Life in Canada

Jarm's fortunes took a happier turn when he settled in Hamilton, Ontario, Canada, where he took a $10-a-month job clearing land for a nearby farmer. Neighbors were impressed with Jarm's diligence and hard work, and as a reward he was admitted to the Sabbath School to learn to read and subsequently attended Ancaster where he received the title of Bible reader. Jarm, now about twenty-four years old, took on a new name to match his new station in life. He added an "n" to his father's sir name and used Jarmain instead of Jarm (his slave name), and he took Wesley as his middle name to satisfy his Methodist friends.

In 1836, Loguen moved from Canada to New York and worked at a variety of positions: farmer, proprietor, porter, and confidential servant at the Rochester House, the grand hotel of Rochester, New York. Talking to hotel patrons, Loguen began to gain a broader knowledge of freedom, slavery, and politics. Realizing his own lack of knowledge, Loguen decided to enter Oneida Institute around 1837, to study with the distinguished Reverend F. P. Rogers. Following his third winter under Rogers' tutelage, Loguen had grasped the larger issues of slavery and gone to Utica to investigate the situation of fellow blacks and to establish a school for their children.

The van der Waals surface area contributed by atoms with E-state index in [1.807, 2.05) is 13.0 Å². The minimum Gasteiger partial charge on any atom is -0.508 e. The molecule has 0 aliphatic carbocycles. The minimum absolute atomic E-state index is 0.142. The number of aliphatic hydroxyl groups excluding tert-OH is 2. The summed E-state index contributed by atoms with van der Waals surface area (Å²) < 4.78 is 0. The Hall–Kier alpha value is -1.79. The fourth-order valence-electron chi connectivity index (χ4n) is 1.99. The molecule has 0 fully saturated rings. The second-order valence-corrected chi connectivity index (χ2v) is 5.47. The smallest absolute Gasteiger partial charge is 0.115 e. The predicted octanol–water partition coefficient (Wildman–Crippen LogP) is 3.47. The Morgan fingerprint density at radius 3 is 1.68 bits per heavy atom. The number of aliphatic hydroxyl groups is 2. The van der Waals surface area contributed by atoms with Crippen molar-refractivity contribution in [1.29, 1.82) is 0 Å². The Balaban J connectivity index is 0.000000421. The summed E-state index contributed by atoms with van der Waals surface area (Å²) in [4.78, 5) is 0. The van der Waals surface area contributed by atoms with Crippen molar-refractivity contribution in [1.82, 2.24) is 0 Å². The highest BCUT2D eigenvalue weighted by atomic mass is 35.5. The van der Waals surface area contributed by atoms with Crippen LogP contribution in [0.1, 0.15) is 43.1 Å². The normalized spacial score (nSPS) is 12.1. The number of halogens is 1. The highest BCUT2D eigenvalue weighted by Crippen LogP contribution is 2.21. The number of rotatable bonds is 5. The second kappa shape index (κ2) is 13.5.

While teaching a class of Sunday scholars, Loguen made the acquaintance of Caroline Storum, who was there visiting friends. The two grew close and married in 1840. By then Loguen had become a minister in the African Methodist Episcopal Zion (AMEZ) Church and preached throughout the area around Bath and Ithaca. He also represented the Liberty Party, an abolitionist group that developed in 1840. Its supporters wanted to put an immediate end to slavery. By 1844, Loguen was an antislavery lecturer and in 1846, when he returned to Syracuse, he began preaching to the African Methodists.

Loguen bought a half-acre of land in 1848. A house may have already occupied part of the land, but the rest was reserved for a schoolhouse. Mrs. Loguen joined her husband in Syracuse around this time, and they built an apartment for runaway slaves that became an important station on the Underground Railroad.

After passage of the Fugitive Slave and the Compromise Acts of 1850, a biracial committee was formed to protect fugitives entering Syracuse. Loguen spoke strongly against the acts and explained the danger that he and all runaways would face if the legislation passed. In October 1851, the Vigilance Committee and the Onondaga County Agricultural Society were meeting in Syracuse. Suddenly the church bells started to toll, a signal that slave catchers were present. Soon it was announced that a fugitive, Jerry, had been taken. Jerry was handcuffed and taken to the commissioner's office where he learned the reason for his arrest. Loguen, coordinating a rescue effort, urged fugitives and blacks, if whites would not help, to strike down officials or die trying. A great mob formed and the Jerry Rescue, as it was called, got underway. Violence soon broke out and several people were injured, including Jerry himself. Afterwards Jerry was moved continuously to avoid being retaken. He stayed a while in Mexico but returned to New York and sailed on a British boat to Canada where he remained until his death from tuberculosis on October 8, 1853.